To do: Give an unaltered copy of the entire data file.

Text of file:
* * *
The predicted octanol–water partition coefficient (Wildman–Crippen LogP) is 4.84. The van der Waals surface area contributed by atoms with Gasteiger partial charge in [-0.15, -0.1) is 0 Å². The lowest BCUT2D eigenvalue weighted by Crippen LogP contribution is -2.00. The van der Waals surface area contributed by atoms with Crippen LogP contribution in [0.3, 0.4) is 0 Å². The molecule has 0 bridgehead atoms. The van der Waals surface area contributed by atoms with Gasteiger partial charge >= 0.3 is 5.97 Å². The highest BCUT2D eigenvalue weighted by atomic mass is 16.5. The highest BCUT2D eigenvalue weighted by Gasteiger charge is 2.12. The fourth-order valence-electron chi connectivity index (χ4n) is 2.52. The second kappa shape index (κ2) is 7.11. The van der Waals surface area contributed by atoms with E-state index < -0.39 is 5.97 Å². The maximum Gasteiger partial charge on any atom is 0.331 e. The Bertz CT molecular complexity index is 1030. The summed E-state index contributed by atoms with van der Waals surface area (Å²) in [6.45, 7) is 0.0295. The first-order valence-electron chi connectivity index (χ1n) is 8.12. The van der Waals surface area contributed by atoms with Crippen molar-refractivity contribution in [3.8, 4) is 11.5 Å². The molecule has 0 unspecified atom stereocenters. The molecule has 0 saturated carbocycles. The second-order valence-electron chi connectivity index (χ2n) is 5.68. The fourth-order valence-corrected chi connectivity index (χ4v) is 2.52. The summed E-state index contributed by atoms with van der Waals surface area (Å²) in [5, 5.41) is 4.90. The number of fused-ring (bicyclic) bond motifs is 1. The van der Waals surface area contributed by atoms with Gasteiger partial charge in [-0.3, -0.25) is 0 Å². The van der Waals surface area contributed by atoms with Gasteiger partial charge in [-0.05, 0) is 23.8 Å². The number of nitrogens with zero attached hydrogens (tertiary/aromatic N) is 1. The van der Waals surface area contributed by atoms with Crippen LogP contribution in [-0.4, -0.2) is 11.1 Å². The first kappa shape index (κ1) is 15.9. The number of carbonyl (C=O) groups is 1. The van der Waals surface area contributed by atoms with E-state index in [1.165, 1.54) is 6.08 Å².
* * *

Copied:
The predicted octanol–water partition coefficient (Wildman–Crippen LogP) is 4.84. The van der Waals surface area contributed by atoms with Gasteiger partial charge in [-0.15, -0.1) is 0 Å². The lowest BCUT2D eigenvalue weighted by Crippen LogP contribution is -2.00. The van der Waals surface area contributed by atoms with Crippen LogP contribution in [0.3, 0.4) is 0 Å². The molecule has 0 bridgehead atoms. The van der Waals surface area contributed by atoms with Gasteiger partial charge >= 0.3 is 5.97 Å². The highest BCUT2D eigenvalue weighted by atomic mass is 16.5. The highest BCUT2D eigenvalue weighted by Gasteiger charge is 2.12. The fourth-order valence-electron chi connectivity index (χ4n) is 2.52. The second kappa shape index (κ2) is 7.11. The van der Waals surface area contributed by atoms with E-state index < -0.39 is 5.97 Å². The maximum Gasteiger partial charge on any atom is 0.331 e. The Bertz CT molecular complexity index is 1030. The summed E-state index contributed by atoms with van der Waals surface area (Å²) in [6.45, 7) is 0.0295. The first-order valence-electron chi connectivity index (χ1n) is 8.12. The van der Waals surface area contributed by atoms with Crippen molar-refractivity contribution in [3.8, 4) is 11.5 Å². The molecule has 0 unspecified atom stereocenters. The molecule has 0 saturated carbocycles. The second-order valence-electron chi connectivity index (χ2n) is 5.68. The fourth-order valence-corrected chi connectivity index (χ4v) is 2.52. The summed E-state index contributed by atoms with van der Waals surface area (Å²) in [5, 5.41) is 4.90. The number of fused-ring (bicyclic) bond motifs is 1. The van der Waals surface area contributed by atoms with Gasteiger partial charge in [-0.3, -0.25) is 0 Å². The van der Waals surface area contributed by atoms with Gasteiger partial charge in [-0.05, 0) is 23.8 Å². The number of nitrogens with zero attached hydrogens (tertiary/aromatic N) is 1. The van der Waals surface area contributed by atoms with Crippen LogP contribution in [-0.4, -0.2) is 11.1 Å². The first kappa shape index (κ1) is 15.9. The number of carbonyl (C=O) groups is 1. The van der Waals surface area contributed by atoms with E-state index in [1.165, 1.54) is 6.08 Å².